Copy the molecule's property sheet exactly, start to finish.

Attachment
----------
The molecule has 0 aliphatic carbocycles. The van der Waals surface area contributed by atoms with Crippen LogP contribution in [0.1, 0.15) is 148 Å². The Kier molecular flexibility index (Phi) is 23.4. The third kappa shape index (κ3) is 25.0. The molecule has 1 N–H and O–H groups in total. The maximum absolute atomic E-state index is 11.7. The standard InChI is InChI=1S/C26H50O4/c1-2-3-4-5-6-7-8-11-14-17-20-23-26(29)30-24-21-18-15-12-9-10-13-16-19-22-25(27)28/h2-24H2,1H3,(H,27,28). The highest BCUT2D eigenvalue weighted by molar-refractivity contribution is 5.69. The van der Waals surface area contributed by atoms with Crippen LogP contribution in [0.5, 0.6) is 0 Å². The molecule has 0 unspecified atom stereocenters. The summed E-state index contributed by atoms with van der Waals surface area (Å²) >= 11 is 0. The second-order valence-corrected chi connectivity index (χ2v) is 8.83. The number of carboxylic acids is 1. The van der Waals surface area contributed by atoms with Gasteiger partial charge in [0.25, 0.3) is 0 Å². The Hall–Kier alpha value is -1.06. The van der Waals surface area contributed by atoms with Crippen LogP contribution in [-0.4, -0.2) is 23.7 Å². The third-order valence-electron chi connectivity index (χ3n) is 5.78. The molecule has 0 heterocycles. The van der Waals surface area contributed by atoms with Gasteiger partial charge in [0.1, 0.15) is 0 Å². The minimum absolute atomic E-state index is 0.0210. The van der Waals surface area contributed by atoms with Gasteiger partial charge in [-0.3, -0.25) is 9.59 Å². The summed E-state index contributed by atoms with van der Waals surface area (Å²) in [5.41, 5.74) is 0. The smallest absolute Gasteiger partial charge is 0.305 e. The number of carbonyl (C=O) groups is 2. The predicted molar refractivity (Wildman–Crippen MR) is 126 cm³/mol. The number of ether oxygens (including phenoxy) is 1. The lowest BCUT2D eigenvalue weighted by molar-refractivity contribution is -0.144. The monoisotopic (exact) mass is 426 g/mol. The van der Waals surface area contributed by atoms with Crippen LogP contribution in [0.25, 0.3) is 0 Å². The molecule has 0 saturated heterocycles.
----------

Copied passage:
The molecule has 0 aliphatic carbocycles. The van der Waals surface area contributed by atoms with Crippen LogP contribution in [0.1, 0.15) is 148 Å². The Kier molecular flexibility index (Phi) is 23.4. The third kappa shape index (κ3) is 25.0. The molecule has 1 N–H and O–H groups in total. The maximum absolute atomic E-state index is 11.7. The standard InChI is InChI=1S/C26H50O4/c1-2-3-4-5-6-7-8-11-14-17-20-23-26(29)30-24-21-18-15-12-9-10-13-16-19-22-25(27)28/h2-24H2,1H3,(H,27,28). The highest BCUT2D eigenvalue weighted by molar-refractivity contribution is 5.69. The van der Waals surface area contributed by atoms with Crippen LogP contribution in [0.5, 0.6) is 0 Å². The molecule has 0 unspecified atom stereocenters. The summed E-state index contributed by atoms with van der Waals surface area (Å²) >= 11 is 0. The second-order valence-corrected chi connectivity index (χ2v) is 8.83. The number of carboxylic acids is 1. The van der Waals surface area contributed by atoms with Gasteiger partial charge in [0.25, 0.3) is 0 Å². The Hall–Kier alpha value is -1.06. The van der Waals surface area contributed by atoms with Crippen LogP contribution in [-0.4, -0.2) is 23.7 Å². The third-order valence-electron chi connectivity index (χ3n) is 5.78. The molecule has 0 heterocycles. The van der Waals surface area contributed by atoms with Gasteiger partial charge in [0.1, 0.15) is 0 Å². The minimum absolute atomic E-state index is 0.0210. The van der Waals surface area contributed by atoms with Gasteiger partial charge in [-0.3, -0.25) is 9.59 Å². The summed E-state index contributed by atoms with van der Waals surface area (Å²) in [5.41, 5.74) is 0. The smallest absolute Gasteiger partial charge is 0.305 e. The number of carbonyl (C=O) groups is 2. The predicted molar refractivity (Wildman–Crippen MR) is 126 cm³/mol. The number of ether oxygens (including phenoxy) is 1. The lowest BCUT2D eigenvalue weighted by molar-refractivity contribution is -0.144. The monoisotopic (exact) mass is 426 g/mol. The van der Waals surface area contributed by atoms with Crippen LogP contribution in [0.25, 0.3) is 0 Å². The molecule has 0 saturated heterocycles.